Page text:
The pH-sensitive domains of Fcε were identified as the receptor binding domains (Cε3 and Cε4) by performing DSC experiments with an Fcγ-Cε2 fusion protein. One domain of both Fcγ-Ce2 and Fcε remains stably folded at pH 2.5. It is known that the Fcγ domains are intrinsically unfolded below pH 3.0, so DSC identifies the Cε2 domain of Fcε as the pH insensitive domain. These results were confirmed by limited proteolysis of Fcε at pH 4.5.
In high salt, the Cε2 domain of Fcε was slightly more thermostable. Cε2 was especially stabilized at neutral pH and 750 mM NaCl with a TM more than 7°C higher than the TM measured in 15 mM. In contrast, NaCl significantly destabilized the Cε3Cε4 domains between pH 5 and 6. Cε3Cε4 began to unfold at pH 5.0 in low salt. In high salt, the unfolding transition was shifted 0.5 pH units to pH 5.5, precluding the use of cation exchange chromatography as a viable purification step for IgE or Fcε containing proteins.
Knowledge of the pH and ionic strength effects on IgE stability and structure assisted in the design and optimization of chromatographic processes that helped minimize protein denaturation.
Other published examples on the importance of DSC during process development include:
A combined use of DSC, NMR, and cation exchange chromatography helped understand unfolding and aggregation mechanisms of IgG Fc. Fc aggregation under acidic conditions was found to be determined by the CH2 domain stability. The rate and extent of Fc aggregation were shown to be highly dependent on the subclass (IgG2 Fc was less stable than IgG1 Fc), the degree of CH2 glycosylation, and ionic strength.
Investigation of the mechanism of protein particle formation during ultrafiltration/diafiltration (UF/DF), finding that agitation drives particle formation by promoting protein-interface adsorption and desorption. Polysorbate 80 (PS80) reduced particle formation in UF/DF. Measurements of conformational stability (by MicroCal VP-Capillary DSC), colloidal stability, and surface tension demonstrated that PS80 protects against particle formation by preventing protein-interface adsorption, and low conductivity improves the colloidal stability of the protein.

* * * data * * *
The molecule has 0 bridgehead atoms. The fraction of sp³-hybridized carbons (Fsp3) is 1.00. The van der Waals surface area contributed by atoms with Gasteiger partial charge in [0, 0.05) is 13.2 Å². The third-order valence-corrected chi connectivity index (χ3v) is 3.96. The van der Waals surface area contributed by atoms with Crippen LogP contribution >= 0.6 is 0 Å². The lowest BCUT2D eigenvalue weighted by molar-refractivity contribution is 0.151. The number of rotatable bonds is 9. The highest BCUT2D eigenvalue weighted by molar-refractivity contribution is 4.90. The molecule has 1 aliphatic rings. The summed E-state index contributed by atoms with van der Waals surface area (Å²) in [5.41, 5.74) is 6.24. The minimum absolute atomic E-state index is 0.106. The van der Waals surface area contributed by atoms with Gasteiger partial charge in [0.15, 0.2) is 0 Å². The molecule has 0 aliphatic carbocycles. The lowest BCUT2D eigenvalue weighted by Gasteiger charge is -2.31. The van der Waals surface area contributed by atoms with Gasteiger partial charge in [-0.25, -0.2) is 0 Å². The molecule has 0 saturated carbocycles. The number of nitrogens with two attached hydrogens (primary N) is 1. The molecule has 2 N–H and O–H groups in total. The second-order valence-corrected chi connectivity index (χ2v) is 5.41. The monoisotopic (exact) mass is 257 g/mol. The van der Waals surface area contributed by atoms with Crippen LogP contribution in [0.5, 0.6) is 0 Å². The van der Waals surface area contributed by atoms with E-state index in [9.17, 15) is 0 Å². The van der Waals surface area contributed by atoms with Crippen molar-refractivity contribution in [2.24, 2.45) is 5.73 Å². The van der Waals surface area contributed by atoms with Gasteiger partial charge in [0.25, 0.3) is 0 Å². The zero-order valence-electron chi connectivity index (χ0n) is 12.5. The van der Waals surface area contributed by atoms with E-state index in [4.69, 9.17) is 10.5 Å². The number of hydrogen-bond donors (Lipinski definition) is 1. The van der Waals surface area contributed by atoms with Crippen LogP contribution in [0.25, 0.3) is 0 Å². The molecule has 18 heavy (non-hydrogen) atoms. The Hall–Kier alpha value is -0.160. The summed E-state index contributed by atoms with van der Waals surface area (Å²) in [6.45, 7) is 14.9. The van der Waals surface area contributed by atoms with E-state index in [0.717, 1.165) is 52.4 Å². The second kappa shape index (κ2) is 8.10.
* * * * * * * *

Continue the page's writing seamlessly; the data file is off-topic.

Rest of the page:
Developability assessment studies of biopharmaceutical candidates are often designed to identify potential process development problems associated with protein stability. In the case studies described in this article, MicroCal VP-Capillary DSC assays were included in protein short-term stability studies at 2–8°C, 25°C and 40°C, freeze-thaw studies, and limited forced degradation studies, to assist in making developability decisions about candidates. The typical outcomes were: 1) no major or unexpected degradation was found, and the study results are used in early identification of degradation pathways and potential critical quality attributes within Quality by Design guidance; 2) identification of specific degradation pathway(s) that do not affect potency of the molecule, and provide guidance for process and formulation development; 3) identification of degradation product(s) and pathways that adversely affect drug potency, resulting in program termination and reallocation of resources.
Results presented in this white paper demonstrate the importance and effectiveness of incorporating DSC as a biophysical stability assay during biopharmaceutical process development and manufacturing support. Using DSC results, along with other biophysical and biochemical assays, biopharmaceutical companies can make informed decisions on the buffers and chromatography media used for protein purification, that will maintain protein stability and reduce denaturation and aggregation during the process. This translates into more cost-effective drug production, and increased likelihood of a successful commercial product. DSC is also a common biophysical assay used in the characterization of protein comparability (each batch of protein is highly similar, and any process changes do not affect the critical protein attributes), as well as in the development of biosimilars.